Heindl, Bernhard; Zahler, Stefan; Welsch, Ulrich; Becker, Bernhard F.
Disparate effects of adhesion and degranulation of platelets on myocardial and coronary function in postischaemic hearts.
In: Cardiovascular Research, Vol. 38, No. 2: pp. 383-394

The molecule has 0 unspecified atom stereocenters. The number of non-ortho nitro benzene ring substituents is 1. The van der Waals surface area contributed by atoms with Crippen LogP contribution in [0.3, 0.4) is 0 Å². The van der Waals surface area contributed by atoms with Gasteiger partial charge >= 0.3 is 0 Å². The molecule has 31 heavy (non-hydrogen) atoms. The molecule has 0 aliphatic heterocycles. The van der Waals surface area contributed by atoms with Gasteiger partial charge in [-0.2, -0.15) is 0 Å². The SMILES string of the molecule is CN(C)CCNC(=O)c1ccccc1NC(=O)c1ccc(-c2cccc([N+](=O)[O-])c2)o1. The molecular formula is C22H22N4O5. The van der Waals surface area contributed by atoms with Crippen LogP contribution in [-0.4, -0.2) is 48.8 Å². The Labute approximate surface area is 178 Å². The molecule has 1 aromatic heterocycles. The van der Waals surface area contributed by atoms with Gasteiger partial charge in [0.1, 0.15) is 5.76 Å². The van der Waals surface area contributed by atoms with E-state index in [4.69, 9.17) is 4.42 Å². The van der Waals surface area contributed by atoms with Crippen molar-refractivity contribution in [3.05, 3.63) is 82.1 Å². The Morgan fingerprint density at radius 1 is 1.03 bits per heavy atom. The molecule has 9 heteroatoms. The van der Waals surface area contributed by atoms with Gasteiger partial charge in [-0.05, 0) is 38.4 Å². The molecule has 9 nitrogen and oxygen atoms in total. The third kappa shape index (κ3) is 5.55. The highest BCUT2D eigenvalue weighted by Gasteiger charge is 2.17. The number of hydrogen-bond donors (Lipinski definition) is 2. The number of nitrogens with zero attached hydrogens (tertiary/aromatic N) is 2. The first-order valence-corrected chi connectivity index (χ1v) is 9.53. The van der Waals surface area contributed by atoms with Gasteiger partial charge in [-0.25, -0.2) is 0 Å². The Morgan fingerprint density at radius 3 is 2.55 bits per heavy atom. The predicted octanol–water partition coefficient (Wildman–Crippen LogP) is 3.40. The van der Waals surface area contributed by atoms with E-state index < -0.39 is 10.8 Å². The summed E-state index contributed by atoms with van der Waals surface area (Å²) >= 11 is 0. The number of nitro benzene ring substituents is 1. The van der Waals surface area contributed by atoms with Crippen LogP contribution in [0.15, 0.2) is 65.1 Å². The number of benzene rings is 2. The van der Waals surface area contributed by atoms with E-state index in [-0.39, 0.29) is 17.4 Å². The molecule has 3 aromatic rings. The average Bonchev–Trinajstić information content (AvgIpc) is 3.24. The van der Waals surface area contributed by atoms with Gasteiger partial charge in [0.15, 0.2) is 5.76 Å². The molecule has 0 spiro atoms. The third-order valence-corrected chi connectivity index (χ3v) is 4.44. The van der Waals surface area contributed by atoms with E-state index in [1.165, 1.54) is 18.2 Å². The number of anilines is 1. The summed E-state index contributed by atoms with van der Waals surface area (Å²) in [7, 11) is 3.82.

Beside the major effect of acute thrombus formation, little is known about the interaction of platelets with the coronary endothelium in an ischaemia–reperfusion situation. The present study was designed to investigate, separately, the consequences of platelet adhesion and degranulation during myocardial reperfusion. Methods: Isolated guinea pig hearts perfused with Krebs–Henseleit buffer and performing pressure–volume work were used. We infringed myocardial function by imposing ischaemia (20 min of low-flow perfusion with 1 ml/min and 10 min of global ischaemia) and reperfusion (15 min with 5 ml/min). During low-flow perfusion, the coronary endothelium was stimulated by thrombin before and during infusion of a bolus: 108 washed human platelets±the Arg–Gly–Asp (RGD) analogon lamifiban, the supernatant of 108 thrombin-stimulated platelets, fibrinogen (2 μM), lamifiban (2 μM) or Tyrode’s solution (control group). The parameter external heart work (EHW), determined pre- and postischaemically, served as criterion for recovery of myocardial function. Additionally, the formation of capillary transudate was measured during the reperfusion phase to assess coronary permeability. Coronary perfusion pressure was monitored continuously and myocardial production of lactate and consumption of pyruvate were measured. Electron microscopy of hearts was performed after platelet application to verify platelet adhesion in the coronary system. Results: Recovery of EHW by hearts without platelet application was 64±3% and was significantly reduced to 49±5% by platelet infusion (n=8 each). Infusion of supernatant of thrombin-stimulated platelets did not impair recovery of heart work. In the reperfusion phase (6th–10th min), hearts that either had received platelets or supernatant of platelets exhibited a significantly reduced production of capillary transudate (70 μl/min vs. 180 μl/min for the controls). Intracoronary bolus application of fibrinogen or lamifiban also reduced coronary leak. Coronary perfusion pressure and metabolic parameters were not statistically different between the groups at any time. Conclusions: Platelet adhesion to the coronary endothelium in a situation of myocardial ischaemia impairs cardiac recovery, whereas constituents released by platelets may have beneficial effects on the integrity of the coronary endothelium. In particular, fibrinogen seems to contribute to the permeability reducing effect, possibly by interaction with endothelial receptors recognising the RGD sequence.